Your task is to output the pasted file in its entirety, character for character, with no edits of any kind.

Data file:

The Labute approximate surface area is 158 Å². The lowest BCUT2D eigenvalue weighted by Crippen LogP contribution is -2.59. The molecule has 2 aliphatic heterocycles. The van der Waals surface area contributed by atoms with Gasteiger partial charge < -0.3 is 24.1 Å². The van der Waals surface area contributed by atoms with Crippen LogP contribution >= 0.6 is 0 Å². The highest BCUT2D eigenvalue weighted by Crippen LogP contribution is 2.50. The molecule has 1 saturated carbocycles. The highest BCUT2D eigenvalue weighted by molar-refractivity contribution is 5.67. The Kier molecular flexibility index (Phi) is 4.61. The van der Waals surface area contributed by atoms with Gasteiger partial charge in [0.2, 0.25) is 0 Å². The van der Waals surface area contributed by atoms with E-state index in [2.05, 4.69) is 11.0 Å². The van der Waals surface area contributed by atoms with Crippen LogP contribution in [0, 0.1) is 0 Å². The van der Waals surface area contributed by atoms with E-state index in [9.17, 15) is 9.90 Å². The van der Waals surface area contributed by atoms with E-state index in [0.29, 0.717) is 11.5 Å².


The Labute approximate surface area is 158 Å². The lowest BCUT2D eigenvalue weighted by Crippen LogP contribution is -2.59. The molecule has 2 aliphatic heterocycles. The van der Waals surface area contributed by atoms with Gasteiger partial charge < -0.3 is 24.1 Å². The van der Waals surface area contributed by atoms with Crippen LogP contribution >= 0.6 is 0 Å². The highest BCUT2D eigenvalue weighted by Crippen LogP contribution is 2.50. The molecule has 1 saturated carbocycles. The highest BCUT2D eigenvalue weighted by molar-refractivity contribution is 5.67. The Kier molecular flexibility index (Phi) is 4.61. The van der Waals surface area contributed by atoms with Gasteiger partial charge in [0.2, 0.25) is 0 Å². The van der Waals surface area contributed by atoms with E-state index in [2.05, 4.69) is 11.0 Å². The van der Waals surface area contributed by atoms with Crippen LogP contribution in [0, 0.1) is 0 Å². The van der Waals surface area contributed by atoms with E-state index in [9.17, 15) is 9.90 Å². The van der Waals surface area contributed by atoms with E-state index in [0.29, 0.717) is 11.5 Å².